By Andy Mannix
By Caleb Hannan
By Olivia LaVecchia
By CP Staff
By Aaron Rupar
By Jacob Wheeler
By Olivia LaVecchia
By Aaron Rupar
Two large projection screens float on a wall above her head. She fiddles with a laptop, queuing up a short video promoting the missile launchers, big guns, and ammunition manufactured by BAE Systems, her employer in Fridley.
The video, accompanied by a pulsing and triumphant soundtrack, is a blitz-montage of computer-animated Navy guns firing, real-life missiles launching, and pictures of Baghdad burning. BAE, she narrates, makes the things that "make the big booms."
Morgan's audience is Minnesota's defense industry, and the occasion is a meeting of the Defense Alliance of Minnesota, a network of companies big and small, most of them obscure, that draw billions of dollars to the state each year through Defense Department contracts.
Democratic Sen. Amy Klobuchar is there, too. When she takes the podium she shares a laugh with the crowd about a Defense Alliance meeting she spoke at a year earlier. She enjoyed it, she says, "despite the protesters."
"I support the work you're doing," she tells the room full of charcoal sports jackets. "Our state hasn't gotten quite the portion of contracts" other states have enjoyed.
She's right about that. Minnesota ranks a lowly 34th among states in receiving defense allocations—just $1.5 billion in 2006 (the most recent data available), compared to $31 billion for first-place California. That Minnesota figure counts only big contracts to big contractors, the local divisions of defense giants who win the so-called prime contracts (over $5 million and often more than $100 million): names like Alliant Tech, Lockheed Martin, General Dynamics, BAE Systems, and even Hormel Foods, which gets tens of millions each year to keep the U.S. military fed.
But what those statistics don't show are the hundreds and maybe thousands of small and medium-sized companies who also make up Minnesota's defense industry. Across the state, from the Twin Cities to the smallest rural towns, are often-scrappy companies with a handful of employees who work contracts from the low thousands to the low millions.
"There is an incredible diversity of work being done in Minnesota," says Chip Laingen, a retired Navy officer who heads the Defense Alliance of Minnesota. Nearly 300 companies have joined the Alliance, which holds regular networking events and studies the state's defense industry. Laingen estimates there are 2,000 companies doing defense-related business in Minnesota.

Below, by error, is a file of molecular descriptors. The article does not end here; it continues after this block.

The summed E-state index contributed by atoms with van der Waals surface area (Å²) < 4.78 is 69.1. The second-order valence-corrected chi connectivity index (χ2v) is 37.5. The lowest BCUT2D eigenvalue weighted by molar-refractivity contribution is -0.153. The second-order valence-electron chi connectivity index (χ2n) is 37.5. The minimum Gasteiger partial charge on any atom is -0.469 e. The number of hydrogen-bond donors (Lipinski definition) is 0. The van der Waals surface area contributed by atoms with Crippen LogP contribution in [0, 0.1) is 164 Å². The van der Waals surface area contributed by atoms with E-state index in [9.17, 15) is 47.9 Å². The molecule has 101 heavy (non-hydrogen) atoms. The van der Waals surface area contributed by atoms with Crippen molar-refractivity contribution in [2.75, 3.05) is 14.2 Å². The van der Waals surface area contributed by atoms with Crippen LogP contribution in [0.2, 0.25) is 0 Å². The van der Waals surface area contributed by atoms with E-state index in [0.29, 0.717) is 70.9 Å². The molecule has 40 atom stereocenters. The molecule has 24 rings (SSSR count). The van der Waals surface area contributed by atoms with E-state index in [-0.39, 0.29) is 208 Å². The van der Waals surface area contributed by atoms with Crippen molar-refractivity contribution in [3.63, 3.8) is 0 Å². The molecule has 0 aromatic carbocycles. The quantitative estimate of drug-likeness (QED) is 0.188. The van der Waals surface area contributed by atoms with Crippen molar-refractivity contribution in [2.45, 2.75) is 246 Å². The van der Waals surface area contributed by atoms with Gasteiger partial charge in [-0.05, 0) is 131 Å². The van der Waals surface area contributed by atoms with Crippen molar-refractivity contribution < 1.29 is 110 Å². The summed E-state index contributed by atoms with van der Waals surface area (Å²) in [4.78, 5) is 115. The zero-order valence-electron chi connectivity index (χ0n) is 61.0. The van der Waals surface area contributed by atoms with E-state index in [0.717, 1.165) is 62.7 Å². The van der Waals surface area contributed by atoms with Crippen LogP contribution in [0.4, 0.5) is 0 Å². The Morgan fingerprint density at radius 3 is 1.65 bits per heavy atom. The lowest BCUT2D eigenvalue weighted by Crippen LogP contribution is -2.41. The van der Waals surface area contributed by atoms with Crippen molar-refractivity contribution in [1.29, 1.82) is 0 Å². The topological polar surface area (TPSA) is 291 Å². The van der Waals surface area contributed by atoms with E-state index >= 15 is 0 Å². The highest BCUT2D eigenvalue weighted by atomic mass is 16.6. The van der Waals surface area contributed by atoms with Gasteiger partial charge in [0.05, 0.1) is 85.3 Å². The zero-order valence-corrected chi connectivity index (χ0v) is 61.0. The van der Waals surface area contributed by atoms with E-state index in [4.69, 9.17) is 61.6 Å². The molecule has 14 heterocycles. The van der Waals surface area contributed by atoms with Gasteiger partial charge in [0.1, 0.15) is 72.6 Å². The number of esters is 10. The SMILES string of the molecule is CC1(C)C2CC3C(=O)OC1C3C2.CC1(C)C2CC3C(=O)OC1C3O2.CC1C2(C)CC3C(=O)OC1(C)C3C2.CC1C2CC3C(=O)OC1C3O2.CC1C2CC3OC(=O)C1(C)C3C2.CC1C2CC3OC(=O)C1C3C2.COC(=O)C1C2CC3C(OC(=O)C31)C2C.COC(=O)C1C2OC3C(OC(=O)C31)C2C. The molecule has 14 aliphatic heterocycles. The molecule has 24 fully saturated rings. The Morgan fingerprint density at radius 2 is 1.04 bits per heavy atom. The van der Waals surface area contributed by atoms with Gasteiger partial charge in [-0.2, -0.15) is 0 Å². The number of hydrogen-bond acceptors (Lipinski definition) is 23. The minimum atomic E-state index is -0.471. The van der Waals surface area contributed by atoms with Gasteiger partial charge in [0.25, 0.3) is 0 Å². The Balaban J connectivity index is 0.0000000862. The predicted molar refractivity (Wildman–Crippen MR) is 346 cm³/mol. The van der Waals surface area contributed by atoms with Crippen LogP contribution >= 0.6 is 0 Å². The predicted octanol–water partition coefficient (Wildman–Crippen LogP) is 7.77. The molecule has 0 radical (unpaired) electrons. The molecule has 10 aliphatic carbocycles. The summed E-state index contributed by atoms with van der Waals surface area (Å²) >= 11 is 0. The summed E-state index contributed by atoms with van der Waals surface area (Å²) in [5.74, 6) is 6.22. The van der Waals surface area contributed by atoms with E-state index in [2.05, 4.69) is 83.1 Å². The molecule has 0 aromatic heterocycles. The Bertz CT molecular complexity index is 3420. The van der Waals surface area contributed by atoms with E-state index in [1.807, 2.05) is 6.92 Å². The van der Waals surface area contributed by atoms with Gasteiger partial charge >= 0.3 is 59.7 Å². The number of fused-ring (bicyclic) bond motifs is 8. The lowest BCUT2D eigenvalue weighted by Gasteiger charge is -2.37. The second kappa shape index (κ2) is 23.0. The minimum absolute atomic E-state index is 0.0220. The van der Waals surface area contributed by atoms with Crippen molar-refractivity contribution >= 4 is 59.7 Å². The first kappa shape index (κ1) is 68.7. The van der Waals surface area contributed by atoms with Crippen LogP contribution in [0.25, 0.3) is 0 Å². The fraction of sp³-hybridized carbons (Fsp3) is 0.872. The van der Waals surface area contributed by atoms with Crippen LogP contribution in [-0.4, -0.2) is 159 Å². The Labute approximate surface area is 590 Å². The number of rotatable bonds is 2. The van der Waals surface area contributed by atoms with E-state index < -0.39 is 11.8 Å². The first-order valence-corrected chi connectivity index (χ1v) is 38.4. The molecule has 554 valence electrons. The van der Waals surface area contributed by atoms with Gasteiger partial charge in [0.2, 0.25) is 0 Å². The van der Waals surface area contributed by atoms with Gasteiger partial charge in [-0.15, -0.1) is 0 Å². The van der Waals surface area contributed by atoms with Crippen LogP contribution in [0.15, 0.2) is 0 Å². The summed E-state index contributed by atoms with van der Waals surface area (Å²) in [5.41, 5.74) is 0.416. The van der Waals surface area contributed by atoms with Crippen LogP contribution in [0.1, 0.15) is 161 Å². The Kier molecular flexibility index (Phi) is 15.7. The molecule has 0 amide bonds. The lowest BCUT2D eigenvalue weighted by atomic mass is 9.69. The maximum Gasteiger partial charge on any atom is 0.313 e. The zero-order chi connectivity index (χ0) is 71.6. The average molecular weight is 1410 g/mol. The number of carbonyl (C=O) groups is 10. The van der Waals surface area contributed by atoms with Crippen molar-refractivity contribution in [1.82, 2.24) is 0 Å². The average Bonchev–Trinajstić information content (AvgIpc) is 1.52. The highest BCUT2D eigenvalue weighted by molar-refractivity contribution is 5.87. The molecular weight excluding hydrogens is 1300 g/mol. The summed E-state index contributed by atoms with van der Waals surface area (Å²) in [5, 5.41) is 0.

Few of them do business directly with the Defense Department. They are small subcontractors, endlessly pitching their obscure innovations to the local giants. Or they may be entrepreneurs who work the civilian and military markets simultaneously—pushing adopted technologies at trade shows even as they try to elbow their way through the endless bureaucracy of the U.S. military.
They are nuts-and-bolts companies like Fastenall in Winona, with a $400,000 contract for "hardware and abrasives." Or Dodge Oil & Gas of Rochester, with a $100,000 contract for "fuels, lubricants, oils, and waxes." Or Winona-based Peerless Industrial Group, which has a $23,000 contract for "rope, cable, chain, and fittings." Or the Occupational Development Center of Thief River Falls, with a $6,000 contract for "textiles, leather, apparel, shoe findings, tents, and flags."
More intriguing are the small technology companies, which provide a window into what the Minnesota defense industry could be if it leveraged the enormous tech-industry infrastructure it is famous for. Sen. Norm Coleman has been a champion of tech startups looking to do business with the Pentagon, winning nearly $47 million in earmark money from the 2008 Defense Appropriations Act.
Minneapolis-based Phygen, for example, won $3 million to design a method of cold sterilization of medical instruments for war zone medics. Humanetics Pharmaceuticals of Eden Prairie got $3.8 million to develop a vaccine for radiation. Speechgear of Northfield won $1.8 million for its instant language translation systems. And Shield Technologies of Eagan got $1.6 million to develop a method for preventing corrosion of Navy weapons and deck equipment.
Funneling defense dollars into the state's fledgling economy is about more than munitions, says Defense Alliance's Laingen. "It's about protecting soldiers and their vehicles. It's about clothing, logistics, and training. These things are a far greater piece of the Department of Defense than the things that blow things up."
Here is a closer look at a few of the thousands of small Minnesota companies that have managed to infiltrate the labyrinthine world of defense contracting:Company: Recon Robotics City: Edina Product: Scout Throwable Robot Funding:Private investment and more than $6 million in federal research grants
Last month, Recon Robotics CEO Alan Bignall flew to Paris with a black hard-shell suitcase. Inside was a small, durable, remote-controlled robot with a tiny surveillance camera built in.
His destination: a meeting of the special operations commanders for each of the 26 NATO member countries, where Bignall had been invited to demonstrate—and hoped to sell—his $6,500 robot.
The product started with a mid-'90s Pentagon challenge to create a surveillance robot that could be fired from a grenade launcher. Military planners were haunted by the ambush in Somalia—they wanted to see around corners and into buildings without sending a living, breathing scout.